People tend to isolate themselves with others who think alike. But as we’ve learned from history, segregation is a dangerous trend.
A Democratic friend recently went to protest at a local appearance of the President.
Anyone going to a political rally representing the minority view shouldn’t expect a warm welcome. But my friend said she became frightened as she walked past some Bush supporters threatening to harm her.
Her experience raises the question: “How did we get here?” This is a person who was afraid in her community because of her political beliefs. Not only is this election bitterly divided, but this nation is deeply split and has been becoming more so for the last 30 years.
The problems go deeper than just politics, according to articles by Austin American Statesman columnist Bill Bishop and sociology professor Robert Cushing. Although the divide between Democrats and Republicans remains 50-50 nationally, local communities are increasingly in one camp or the other. From 1976 to 2000, Cushing concluded, partisan majorities had grown in eight of 10 U.S. counties. People are tending to live more with neighbors who think the same way.
And they tend to feed off one another’s similarities, making their worldview increasingly the same. Watch the next time you socialize with friends who think as you do. When the discussion gets political, you will inevitably become “shocked” by how thoughtless those in the other camp are. By the end of the conversation, no one will have learned very much. And, say Bishop and Cushing, this is happening throughout our country.
Segregation, whether it is racial, economic or political, is about insecurity. When we isolate ourselves with “like-minded” people, and decide that others are inferior, we have the illusion of safety. But in the long term, segregation increases our insecurity because we live in fear of others taking away our power.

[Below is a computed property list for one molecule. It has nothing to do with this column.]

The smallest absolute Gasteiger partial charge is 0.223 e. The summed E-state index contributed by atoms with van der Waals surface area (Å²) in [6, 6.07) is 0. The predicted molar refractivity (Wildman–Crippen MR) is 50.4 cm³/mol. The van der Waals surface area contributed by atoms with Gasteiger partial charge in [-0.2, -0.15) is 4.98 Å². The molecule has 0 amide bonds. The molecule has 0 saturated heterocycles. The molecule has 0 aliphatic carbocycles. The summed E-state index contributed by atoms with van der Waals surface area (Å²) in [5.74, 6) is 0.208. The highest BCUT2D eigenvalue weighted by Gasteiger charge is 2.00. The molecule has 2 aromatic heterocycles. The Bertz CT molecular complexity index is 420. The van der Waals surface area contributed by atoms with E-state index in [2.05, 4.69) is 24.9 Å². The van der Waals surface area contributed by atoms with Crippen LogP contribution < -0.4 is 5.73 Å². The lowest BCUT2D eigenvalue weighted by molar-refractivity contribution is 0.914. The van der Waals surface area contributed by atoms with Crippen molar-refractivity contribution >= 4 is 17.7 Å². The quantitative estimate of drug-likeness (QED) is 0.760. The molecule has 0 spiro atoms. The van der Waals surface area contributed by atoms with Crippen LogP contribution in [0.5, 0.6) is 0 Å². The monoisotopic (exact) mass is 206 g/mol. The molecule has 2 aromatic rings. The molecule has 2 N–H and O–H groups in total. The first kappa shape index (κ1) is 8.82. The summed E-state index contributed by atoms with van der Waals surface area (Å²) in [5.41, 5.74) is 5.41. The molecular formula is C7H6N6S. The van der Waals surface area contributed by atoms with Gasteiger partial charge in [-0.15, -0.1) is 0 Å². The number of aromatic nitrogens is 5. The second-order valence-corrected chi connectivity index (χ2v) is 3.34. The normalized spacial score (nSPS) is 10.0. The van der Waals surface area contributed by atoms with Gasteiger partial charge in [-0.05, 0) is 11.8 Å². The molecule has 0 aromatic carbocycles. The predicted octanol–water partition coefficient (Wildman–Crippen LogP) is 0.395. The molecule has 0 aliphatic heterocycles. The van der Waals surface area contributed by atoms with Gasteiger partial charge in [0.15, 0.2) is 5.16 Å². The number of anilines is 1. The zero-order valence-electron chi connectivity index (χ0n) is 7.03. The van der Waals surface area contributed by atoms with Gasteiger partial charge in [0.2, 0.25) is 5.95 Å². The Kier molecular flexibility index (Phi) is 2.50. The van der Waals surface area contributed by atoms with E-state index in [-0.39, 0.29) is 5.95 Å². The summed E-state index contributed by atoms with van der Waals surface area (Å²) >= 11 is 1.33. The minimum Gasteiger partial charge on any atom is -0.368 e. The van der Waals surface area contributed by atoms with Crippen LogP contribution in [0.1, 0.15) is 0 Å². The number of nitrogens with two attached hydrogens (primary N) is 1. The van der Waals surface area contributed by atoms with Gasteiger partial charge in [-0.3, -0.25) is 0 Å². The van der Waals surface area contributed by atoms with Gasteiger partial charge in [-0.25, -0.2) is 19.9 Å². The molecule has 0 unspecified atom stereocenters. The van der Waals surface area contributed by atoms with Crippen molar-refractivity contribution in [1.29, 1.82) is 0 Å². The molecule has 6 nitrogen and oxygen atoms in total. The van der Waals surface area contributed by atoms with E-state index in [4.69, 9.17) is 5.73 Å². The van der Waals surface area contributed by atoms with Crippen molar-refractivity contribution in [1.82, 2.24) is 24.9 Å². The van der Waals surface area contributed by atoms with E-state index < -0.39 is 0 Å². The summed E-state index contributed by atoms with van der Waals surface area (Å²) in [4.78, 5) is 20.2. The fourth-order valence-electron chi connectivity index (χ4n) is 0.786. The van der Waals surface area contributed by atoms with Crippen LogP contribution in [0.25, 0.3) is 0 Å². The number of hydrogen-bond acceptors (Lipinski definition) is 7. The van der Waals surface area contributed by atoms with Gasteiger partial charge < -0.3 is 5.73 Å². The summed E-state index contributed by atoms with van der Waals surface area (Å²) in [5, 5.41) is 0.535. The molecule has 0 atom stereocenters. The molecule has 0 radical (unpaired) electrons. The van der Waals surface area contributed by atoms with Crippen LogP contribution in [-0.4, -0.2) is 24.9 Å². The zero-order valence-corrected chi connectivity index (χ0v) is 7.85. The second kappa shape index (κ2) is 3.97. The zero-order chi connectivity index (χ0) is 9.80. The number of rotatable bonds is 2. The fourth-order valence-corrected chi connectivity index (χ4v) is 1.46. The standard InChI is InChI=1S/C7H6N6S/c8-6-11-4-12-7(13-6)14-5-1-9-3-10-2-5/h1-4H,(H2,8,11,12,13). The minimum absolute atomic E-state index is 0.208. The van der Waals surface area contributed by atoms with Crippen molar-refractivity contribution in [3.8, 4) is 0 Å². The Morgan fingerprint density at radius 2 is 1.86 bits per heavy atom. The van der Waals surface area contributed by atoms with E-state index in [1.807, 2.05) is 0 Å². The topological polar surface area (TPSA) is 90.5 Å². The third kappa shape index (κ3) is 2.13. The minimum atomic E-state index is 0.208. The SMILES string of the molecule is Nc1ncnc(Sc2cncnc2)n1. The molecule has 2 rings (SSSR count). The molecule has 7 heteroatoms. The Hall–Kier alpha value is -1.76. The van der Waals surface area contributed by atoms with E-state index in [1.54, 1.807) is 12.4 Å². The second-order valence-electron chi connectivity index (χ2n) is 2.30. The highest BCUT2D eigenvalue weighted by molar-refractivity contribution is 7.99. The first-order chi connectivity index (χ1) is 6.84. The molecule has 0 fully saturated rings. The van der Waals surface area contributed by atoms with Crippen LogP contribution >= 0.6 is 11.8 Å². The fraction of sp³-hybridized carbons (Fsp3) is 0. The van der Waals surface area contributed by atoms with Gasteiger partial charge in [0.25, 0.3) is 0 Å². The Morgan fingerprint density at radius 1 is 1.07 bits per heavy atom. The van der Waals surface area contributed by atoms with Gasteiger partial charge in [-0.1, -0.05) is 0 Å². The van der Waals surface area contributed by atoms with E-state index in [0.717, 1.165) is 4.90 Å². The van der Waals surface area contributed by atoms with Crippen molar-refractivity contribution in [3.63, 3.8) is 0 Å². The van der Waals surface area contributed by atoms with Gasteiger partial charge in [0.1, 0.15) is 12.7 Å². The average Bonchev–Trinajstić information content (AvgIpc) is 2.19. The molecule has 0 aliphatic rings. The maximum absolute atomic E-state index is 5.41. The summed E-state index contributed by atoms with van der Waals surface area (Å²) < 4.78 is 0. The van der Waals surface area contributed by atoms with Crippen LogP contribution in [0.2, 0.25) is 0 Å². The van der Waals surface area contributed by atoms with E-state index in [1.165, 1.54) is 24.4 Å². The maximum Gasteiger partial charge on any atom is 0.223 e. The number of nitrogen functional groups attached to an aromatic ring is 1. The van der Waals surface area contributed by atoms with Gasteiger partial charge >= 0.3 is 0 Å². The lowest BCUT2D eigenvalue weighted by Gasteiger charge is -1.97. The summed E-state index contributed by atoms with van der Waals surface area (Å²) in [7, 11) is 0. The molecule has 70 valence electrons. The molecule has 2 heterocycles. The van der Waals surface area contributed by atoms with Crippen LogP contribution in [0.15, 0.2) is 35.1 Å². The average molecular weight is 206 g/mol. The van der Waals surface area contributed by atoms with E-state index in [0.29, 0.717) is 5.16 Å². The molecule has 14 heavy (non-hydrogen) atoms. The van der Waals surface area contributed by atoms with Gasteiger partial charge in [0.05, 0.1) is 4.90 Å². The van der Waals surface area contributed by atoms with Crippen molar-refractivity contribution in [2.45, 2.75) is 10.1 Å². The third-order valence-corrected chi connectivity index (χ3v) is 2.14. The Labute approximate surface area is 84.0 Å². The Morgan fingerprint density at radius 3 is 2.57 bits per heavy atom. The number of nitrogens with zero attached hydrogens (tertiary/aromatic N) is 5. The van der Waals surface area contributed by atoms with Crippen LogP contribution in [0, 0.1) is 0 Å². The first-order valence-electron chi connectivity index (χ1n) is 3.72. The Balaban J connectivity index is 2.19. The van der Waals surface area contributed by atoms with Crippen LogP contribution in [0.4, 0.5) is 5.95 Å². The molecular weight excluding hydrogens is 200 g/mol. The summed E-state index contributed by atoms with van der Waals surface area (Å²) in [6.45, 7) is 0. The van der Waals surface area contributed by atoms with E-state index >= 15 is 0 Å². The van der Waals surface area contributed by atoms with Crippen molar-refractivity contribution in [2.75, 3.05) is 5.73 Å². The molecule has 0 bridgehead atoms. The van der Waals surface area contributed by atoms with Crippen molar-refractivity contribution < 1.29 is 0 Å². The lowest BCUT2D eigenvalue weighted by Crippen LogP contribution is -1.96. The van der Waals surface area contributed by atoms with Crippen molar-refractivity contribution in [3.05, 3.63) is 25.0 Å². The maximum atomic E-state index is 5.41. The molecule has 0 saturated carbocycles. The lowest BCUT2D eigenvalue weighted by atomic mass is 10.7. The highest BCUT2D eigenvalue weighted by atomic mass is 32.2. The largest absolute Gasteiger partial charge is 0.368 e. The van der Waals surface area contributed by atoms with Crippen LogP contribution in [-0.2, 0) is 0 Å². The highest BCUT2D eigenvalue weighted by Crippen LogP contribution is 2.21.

Tomorrow, we will choose the man who will lead a country that is more divided than it has been in many years. The divisiveness is getting worse, and so is the anger. And we know from history that this trend is dangerous.
So how do we fix this?
As a mental-health professional, I know that some solutions are counterintuitive. When parents complain that their child fails to heed them, they need to first listen to their child. Parents can get more of what they want by becoming more compassionate.
I met such a parent in 1976 Nobel Peace Prize winner Betty Williams. On a recent radio show, she described how she and other mothers had changed the climate in Northern Ireland:
When I asked about what she did, her answer was simple: “Everything. We had the worst economy in all of Europe and understood that we had to do something about economic hardship. Because violence cannot be simply stopped, it must be replaced with something. So we had to improve the economy.” In 1978, she and other women went to the biggest crafts exhibition in Europe carrying samples of what they do best in Northern Ireland – linens, sweaters, etc. They returned home with more than $4 million worth of orders and offered Catholics jobs only if they would work with Protestants and vice versa. And so the process began. Williams and the other women mothered their country back to health.
Our country is not as violent as Northern Ireland. But there is a growing segregation that could be disastrous. So who will guide us back to health?
Betty Williams thinks like a mother and takes responsibility to help the healing process. We all should. Starting tomorrow.